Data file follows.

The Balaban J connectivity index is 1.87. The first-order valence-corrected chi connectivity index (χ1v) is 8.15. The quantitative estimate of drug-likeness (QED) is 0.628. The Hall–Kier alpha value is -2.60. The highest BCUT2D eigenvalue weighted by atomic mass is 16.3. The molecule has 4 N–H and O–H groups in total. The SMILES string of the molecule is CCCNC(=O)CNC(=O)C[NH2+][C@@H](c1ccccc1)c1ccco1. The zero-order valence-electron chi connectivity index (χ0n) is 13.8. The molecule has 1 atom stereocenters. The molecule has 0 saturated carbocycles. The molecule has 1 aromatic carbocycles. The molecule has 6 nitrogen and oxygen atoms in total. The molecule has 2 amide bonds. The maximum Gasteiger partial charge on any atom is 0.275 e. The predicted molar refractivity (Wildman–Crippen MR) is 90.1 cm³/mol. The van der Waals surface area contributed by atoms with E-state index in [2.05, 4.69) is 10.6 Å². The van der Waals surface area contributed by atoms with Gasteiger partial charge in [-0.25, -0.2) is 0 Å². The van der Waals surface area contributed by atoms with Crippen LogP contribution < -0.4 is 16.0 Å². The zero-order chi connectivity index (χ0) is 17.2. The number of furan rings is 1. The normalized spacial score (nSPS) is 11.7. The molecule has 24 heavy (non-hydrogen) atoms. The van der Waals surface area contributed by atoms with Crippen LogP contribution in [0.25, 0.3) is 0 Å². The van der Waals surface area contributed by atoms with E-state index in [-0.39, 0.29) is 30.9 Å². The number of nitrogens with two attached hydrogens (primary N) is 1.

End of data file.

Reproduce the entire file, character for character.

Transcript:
The Balaban J connectivity index is 1.87. The first-order valence-corrected chi connectivity index (χ1v) is 8.15. The quantitative estimate of drug-likeness (QED) is 0.628. The Hall–Kier alpha value is -2.60. The highest BCUT2D eigenvalue weighted by atomic mass is 16.3. The molecule has 4 N–H and O–H groups in total. The SMILES string of the molecule is CCCNC(=O)CNC(=O)C[NH2+][C@@H](c1ccccc1)c1ccco1. The zero-order valence-electron chi connectivity index (χ0n) is 13.8. The molecule has 1 atom stereocenters. The molecule has 0 saturated carbocycles. The molecule has 1 aromatic carbocycles. The molecule has 6 nitrogen and oxygen atoms in total. The molecule has 2 amide bonds. The maximum Gasteiger partial charge on any atom is 0.275 e. The predicted molar refractivity (Wildman–Crippen MR) is 90.1 cm³/mol. The van der Waals surface area contributed by atoms with E-state index in [2.05, 4.69) is 10.6 Å². The van der Waals surface area contributed by atoms with Gasteiger partial charge in [-0.25, -0.2) is 0 Å². The van der Waals surface area contributed by atoms with Crippen LogP contribution < -0.4 is 16.0 Å². The zero-order chi connectivity index (χ0) is 17.2. The number of furan rings is 1. The normalized spacial score (nSPS) is 11.7. The molecule has 24 heavy (non-hydrogen) atoms. The van der Waals surface area contributed by atoms with Crippen LogP contribution in [0.25, 0.3) is 0 Å². The van der Waals surface area contributed by atoms with E-state index in [-0.39, 0.29) is 30.9 Å². The number of nitrogens with two attached hydrogens (primary N) is 1.